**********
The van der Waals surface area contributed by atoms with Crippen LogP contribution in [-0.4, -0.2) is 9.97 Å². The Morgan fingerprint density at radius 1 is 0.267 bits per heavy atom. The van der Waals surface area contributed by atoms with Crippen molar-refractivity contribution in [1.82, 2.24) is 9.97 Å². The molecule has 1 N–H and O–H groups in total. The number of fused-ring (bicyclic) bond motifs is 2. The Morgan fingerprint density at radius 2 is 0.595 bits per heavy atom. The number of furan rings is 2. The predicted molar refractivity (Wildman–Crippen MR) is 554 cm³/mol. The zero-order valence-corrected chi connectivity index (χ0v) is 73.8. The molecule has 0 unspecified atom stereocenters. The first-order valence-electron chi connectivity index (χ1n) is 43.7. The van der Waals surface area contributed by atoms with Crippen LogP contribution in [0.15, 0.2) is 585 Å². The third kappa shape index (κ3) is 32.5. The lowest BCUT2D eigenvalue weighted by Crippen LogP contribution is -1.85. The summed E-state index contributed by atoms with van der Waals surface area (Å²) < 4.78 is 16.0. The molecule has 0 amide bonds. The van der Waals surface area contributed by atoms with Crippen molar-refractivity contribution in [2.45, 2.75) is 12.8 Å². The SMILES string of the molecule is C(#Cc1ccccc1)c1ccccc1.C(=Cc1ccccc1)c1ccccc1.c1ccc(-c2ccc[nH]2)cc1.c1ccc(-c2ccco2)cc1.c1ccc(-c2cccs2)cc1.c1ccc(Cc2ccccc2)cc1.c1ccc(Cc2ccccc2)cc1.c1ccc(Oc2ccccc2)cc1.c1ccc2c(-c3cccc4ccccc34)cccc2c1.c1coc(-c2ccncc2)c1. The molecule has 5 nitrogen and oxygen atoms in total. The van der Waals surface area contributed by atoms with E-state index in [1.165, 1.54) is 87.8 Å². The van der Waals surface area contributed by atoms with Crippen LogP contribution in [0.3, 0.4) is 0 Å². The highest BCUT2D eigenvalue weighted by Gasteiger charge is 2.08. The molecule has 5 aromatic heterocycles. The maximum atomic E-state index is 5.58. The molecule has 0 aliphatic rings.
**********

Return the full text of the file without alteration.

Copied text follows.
The van der Waals surface area contributed by atoms with Crippen LogP contribution in [-0.4, -0.2) is 9.97 Å². The Morgan fingerprint density at radius 1 is 0.267 bits per heavy atom. The van der Waals surface area contributed by atoms with Crippen molar-refractivity contribution in [1.82, 2.24) is 9.97 Å². The molecule has 1 N–H and O–H groups in total. The number of fused-ring (bicyclic) bond motifs is 2. The Morgan fingerprint density at radius 2 is 0.595 bits per heavy atom. The number of furan rings is 2. The predicted molar refractivity (Wildman–Crippen MR) is 554 cm³/mol. The zero-order valence-corrected chi connectivity index (χ0v) is 73.8. The molecule has 0 unspecified atom stereocenters. The first-order valence-electron chi connectivity index (χ1n) is 43.7. The van der Waals surface area contributed by atoms with Crippen LogP contribution in [0.15, 0.2) is 585 Å². The third kappa shape index (κ3) is 32.5. The lowest BCUT2D eigenvalue weighted by Crippen LogP contribution is -1.85. The summed E-state index contributed by atoms with van der Waals surface area (Å²) < 4.78 is 16.0. The molecule has 0 amide bonds. The van der Waals surface area contributed by atoms with Crippen molar-refractivity contribution in [2.45, 2.75) is 12.8 Å². The SMILES string of the molecule is C(#Cc1ccccc1)c1ccccc1.C(=Cc1ccccc1)c1ccccc1.c1ccc(-c2ccc[nH]2)cc1.c1ccc(-c2ccco2)cc1.c1ccc(-c2cccs2)cc1.c1ccc(Cc2ccccc2)cc1.c1ccc(Cc2ccccc2)cc1.c1ccc(Oc2ccccc2)cc1.c1ccc2c(-c3cccc4ccccc34)cccc2c1.c1coc(-c2ccncc2)c1. The molecule has 5 nitrogen and oxygen atoms in total. The van der Waals surface area contributed by atoms with E-state index in [1.165, 1.54) is 87.8 Å². The van der Waals surface area contributed by atoms with Crippen LogP contribution in [0.3, 0.4) is 0 Å². The highest BCUT2D eigenvalue weighted by Gasteiger charge is 2.08. The molecule has 5 aromatic heterocycles. The maximum atomic E-state index is 5.58. The molecule has 0 aliphatic rings.